from Wiktionary, Creative Commons Attribution/Share-Alike License

Back-formation from bush league.

Examples

  • PRACTICE IN FRONT OF A BUSH wait until the moon is out, then go outside, eat a multi-grained bread and play your guitar to a bush. if the bush doesn't shake, eat another piece of bread.

    Holly Cara Price: Woe-Is-A-Me-Bop: RIP Captain Beefheart

  • PRACTICE IN FRONT OF A BUSH wait until the moon is out, then go outside, eat a multi-grained bread and play your guitar to a bush. if the bush doesn't shake, eat another piece of bread.

    Holly Cara Price: Woe-Is-A-Me-Bop: RIP Captain Beefheart

  • If she had responded that she was intimately familiar with all BUSH policies and terminology, you would have just claimed MORE OF THE SAME, like she was reading from the bush play book.

    Live Blog from the Anchor Desk 9/11/08

  • The Bush Library by Ed Martin on Saturday, Feb 17, 2007 at 7: 37: 50 PM like with everything bush ... by elena dumas on Saturday, Feb 17, 2007 at 8: 00: 56 PM

    Take the Sneak Preview of the Bush Library

  • Bush Drops Town Hall Meeting with Germans you would think that since bush likes freedom so much he would welcome average germans to ask what questions they want. oh, and also, no journalists allowed.

    Bush Drops Town Hall Meeting with Germans

  • When we had watched for some moments their happy gambols, Mr.C. turned around and broke a twig from a bush that stood behind us; "_there is a bush_," said he, "_which has committed many a murder_."

    The Anti-Slavery Examiner, Omnibus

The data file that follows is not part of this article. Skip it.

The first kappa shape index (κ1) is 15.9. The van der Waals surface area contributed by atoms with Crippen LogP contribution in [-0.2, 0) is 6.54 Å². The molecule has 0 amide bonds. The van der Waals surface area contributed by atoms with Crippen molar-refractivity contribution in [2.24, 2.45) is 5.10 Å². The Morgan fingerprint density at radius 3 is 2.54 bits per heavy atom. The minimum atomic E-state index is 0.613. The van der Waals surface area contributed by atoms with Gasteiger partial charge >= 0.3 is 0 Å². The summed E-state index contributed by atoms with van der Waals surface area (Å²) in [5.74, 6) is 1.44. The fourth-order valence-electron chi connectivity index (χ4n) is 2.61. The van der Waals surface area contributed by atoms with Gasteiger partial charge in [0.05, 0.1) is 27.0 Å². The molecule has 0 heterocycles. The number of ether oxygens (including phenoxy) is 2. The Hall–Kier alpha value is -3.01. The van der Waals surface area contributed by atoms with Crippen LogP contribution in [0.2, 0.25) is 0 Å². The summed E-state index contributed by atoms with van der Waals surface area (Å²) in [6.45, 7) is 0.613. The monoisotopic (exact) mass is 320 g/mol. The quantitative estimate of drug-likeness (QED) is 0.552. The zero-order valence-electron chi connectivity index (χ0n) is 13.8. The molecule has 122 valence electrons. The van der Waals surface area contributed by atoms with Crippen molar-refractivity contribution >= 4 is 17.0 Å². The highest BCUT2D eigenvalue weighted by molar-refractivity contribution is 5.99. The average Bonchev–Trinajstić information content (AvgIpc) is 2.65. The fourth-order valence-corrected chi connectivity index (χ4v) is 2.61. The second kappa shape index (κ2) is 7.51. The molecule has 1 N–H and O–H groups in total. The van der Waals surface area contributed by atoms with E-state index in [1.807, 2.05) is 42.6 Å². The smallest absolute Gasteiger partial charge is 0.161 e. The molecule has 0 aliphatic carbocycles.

• BOGLE ABOUT THE BUSH, beat about the bush, a children's game.

    Waverley — Volume 2

  • BOGLE ABOUT THE BUSH, beat about the bush, a children's game.

    Waverley

  • BOGLE ABOUT THE BUSH, beat about the bush, a children's game.

    Waverley — Complete

  • FUNNY BUSH COMEDY HAHAHA president bush usa funny hilarious idiot stupid quotes impersonation comedy abc fat comedian parody satire satirical bill clinton monica lewinsky sex scandal suit india cricket team soccer skills tricks actuary actuarial politics speech parliament john howard kevin rudd election inflation rate

    WN.com - Business News

Comments

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  • The bush is the countryside - hence bushwhacking.

    January 17, 2007

  • A newly-discovered preposition, at least in Australian English. The sentence Geoffrey Pullum found it in is: 'On hatching, the chicks scramble to the surface and head bush on their own.'

    So it's behaving quite like another intransitive preposition, 'home'.

    January 10, 2009

  • I think "out to the" is implied here, and it might better be "bushward," but that's too formal-sounding for Australians.

    Those darn Australians, always shortening things and using slang...

    January 10, 2009